The cigarette winked semaphore across the ruins of Beaumont-Hamel.  At last, something to occupy him for a few minutes.

He brought the stock to his shoulder, inhaled, exhaled, and held it.  Through the scope, the ember wobbled with lip-twitches and turns of the neck.  Sometimes it disappeared and reemerged like a sunrise.  The American was fiddling with it.  Passing the time.

He understood; the boredom was the very worst of it.

When it was on, when the shrapnel clattered and the shells gnawed on dirt and rocks, no one had time to think much or do anything, really, but fear and react.  But in these interminable silences, he just sat and licked at the mud on his teeth and watched the mute trees, no leaves to flutter, no branches to tick and moan, bone white compound fractures in the moonlight.  Enough time spent like that and he wished someone would shoot at him, huddled in his nest on the hillside.  But in the dark, even without camouflage, he was a ghost.  He would have to settle for a diversion more fleeting.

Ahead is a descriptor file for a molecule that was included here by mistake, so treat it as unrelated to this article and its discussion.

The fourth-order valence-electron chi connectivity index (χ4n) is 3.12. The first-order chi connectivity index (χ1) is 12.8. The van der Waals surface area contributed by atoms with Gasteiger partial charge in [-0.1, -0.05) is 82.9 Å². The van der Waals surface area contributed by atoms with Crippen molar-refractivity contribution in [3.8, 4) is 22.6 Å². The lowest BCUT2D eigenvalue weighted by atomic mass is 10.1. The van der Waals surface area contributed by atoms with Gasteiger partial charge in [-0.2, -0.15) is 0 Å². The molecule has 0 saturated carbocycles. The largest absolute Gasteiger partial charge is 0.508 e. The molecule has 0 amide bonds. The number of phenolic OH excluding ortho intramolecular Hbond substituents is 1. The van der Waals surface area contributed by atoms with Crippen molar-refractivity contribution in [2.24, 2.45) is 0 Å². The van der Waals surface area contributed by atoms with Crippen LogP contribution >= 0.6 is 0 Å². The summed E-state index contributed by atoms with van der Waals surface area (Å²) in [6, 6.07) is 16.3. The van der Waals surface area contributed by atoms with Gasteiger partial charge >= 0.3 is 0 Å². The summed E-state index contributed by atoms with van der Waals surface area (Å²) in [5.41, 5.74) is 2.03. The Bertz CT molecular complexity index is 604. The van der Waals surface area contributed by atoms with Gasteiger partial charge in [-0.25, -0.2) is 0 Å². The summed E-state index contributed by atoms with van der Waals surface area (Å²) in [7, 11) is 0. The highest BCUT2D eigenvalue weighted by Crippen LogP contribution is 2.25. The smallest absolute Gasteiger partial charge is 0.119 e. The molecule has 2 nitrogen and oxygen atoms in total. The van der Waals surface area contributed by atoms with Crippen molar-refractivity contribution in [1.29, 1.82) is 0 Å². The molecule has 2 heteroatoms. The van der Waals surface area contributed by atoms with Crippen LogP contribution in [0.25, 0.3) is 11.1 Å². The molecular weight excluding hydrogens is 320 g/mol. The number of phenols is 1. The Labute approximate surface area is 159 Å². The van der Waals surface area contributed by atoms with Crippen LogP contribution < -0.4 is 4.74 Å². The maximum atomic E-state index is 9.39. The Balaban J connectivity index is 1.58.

His finger tightened, just a little.  Next to him, Kinski whispered something.  The red light flared brighter — his mouth tingled with the taste of the smoke — and bobbed slowly, so slowly, and the barrel bobbed with it.  He reached out and cradled them in his hands, snuggled them together, the smoldering tobacco and the cold metal, and together they moved, left now, down now, semi-circle up and to the right.

His finger tightened, just a little more.  The light winked, crushed by shadows from both sides, and glowed hotter after the shadows passed; two men, then, at least.  Was it his accomplice in the path, or someone else, someone doomed by poor company?  Difficult to tell at 350 meters.  But what difference did it make?  One man was the same as another.

His finger tightened.

His finger loosened and he slid down the few feet to where his blanket lay frozen to the ground.  There, he inhaled and laid the back of his head against the ice.

Kinski yawned and tapped a crumpled packet of tobacco against his chest.  “Zigarette?” he said, and giggled.

“Nein, danke.”

Kurt Hunt is, in no particular order, a father, a lawyer, a husband, a human, and a daydreamer. Sometimes he writes things, but usually he doesn’t.

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Every Day Fiction